5 Questions

By Lori Johnston January 31, 2010

Designing Innovation


Best-selling author Marty Neumeier brings his strategies and insight on the power of design thinking to the 2010 Sarasota International Design Summit at Ringling College this month. Neumeier, author of Zag, The Designful Company and The Brand Gap, has assisted companies such as Apple, Adobe, Netscape, Kodak and Hewlett-Packard. He serves as director of transformation for San Jose, Calif.-based Liquid Agency, which merged in 2002 with Neutron, his design think tank focused on internal branding.

How is the business world evolving toward design thinking?

The biggest change is a change from spreadsheet thinking to design thinking. Spreadsheet thinking is backward looking. You’re looking at what is, not what could be. To compete in today’s superfast world, where everybody is leapfrogging with new innovations, you need to ask, “What could be?” Not what is.

How does the change to design thinking happen?

Today companies have a two-step process. They know something and then they do something. It’s sort of a know-do process. Knowing means we did some research and this is what we found. Design has a different way of working. It inserts a third step. It’s know-make-do. Making is about questioning what we know, asking, “Do we really know what we think we know, or is there something that we are not seeing?” It’s the difference between deciding and designing. Instead of deciding the answer, you design the answer and work through it. It is useful for solving wicked problems.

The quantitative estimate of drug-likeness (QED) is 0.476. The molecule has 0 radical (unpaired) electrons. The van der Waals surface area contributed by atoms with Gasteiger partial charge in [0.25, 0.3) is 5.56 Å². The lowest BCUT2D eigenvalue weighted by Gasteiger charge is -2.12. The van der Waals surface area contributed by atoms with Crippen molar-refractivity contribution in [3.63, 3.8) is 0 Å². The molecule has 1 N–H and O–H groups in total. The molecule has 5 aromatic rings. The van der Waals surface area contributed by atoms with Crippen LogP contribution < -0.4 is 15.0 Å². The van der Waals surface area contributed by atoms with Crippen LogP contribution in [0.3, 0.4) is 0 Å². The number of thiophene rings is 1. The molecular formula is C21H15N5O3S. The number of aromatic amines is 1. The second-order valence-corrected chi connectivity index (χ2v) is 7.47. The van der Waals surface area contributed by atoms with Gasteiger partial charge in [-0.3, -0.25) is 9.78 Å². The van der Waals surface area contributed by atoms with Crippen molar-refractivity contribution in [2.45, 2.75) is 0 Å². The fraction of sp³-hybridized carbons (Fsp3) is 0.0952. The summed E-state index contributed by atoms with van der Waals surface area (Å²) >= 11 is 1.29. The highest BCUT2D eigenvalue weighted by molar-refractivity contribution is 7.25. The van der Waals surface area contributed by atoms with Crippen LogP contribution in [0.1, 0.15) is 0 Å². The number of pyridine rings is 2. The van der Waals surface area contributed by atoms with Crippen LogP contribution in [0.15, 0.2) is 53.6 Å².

What are “wicked problems?” Problems that are so complex that you assume you can’t solve them. Design is a way to get at these.

How can companies start to use design-based solutions now?

It often doesn’t start at the top. It happens in the middle of the company, where a group of people conspire to change the company and make it more creative, make it more agile, make it more innovative. It tends to happen quickest in the ideas of design, branding and marketing. Branding is a bigger issue than just corporate identity and symbols and the surface of things. Branding is the effort to improve your reputation in a way that makes you more competitive. It has to start from the inside. It has to be authentic. You really have to ask yourself some very hard questions. Who are you? What do you do? Why does it matter? If you can’t find a reason or a way to matter to the rest of the world, then you really have no company.

Can the power of design thinking work for small companies, too?

Even a one-person company can change. It’s a matter of changing your focus from completely driving your company from the numbers to driving it to build a customer base. How are you going to ensure you have a business in five years instead of just doing what you need to stay alive in this quarter?

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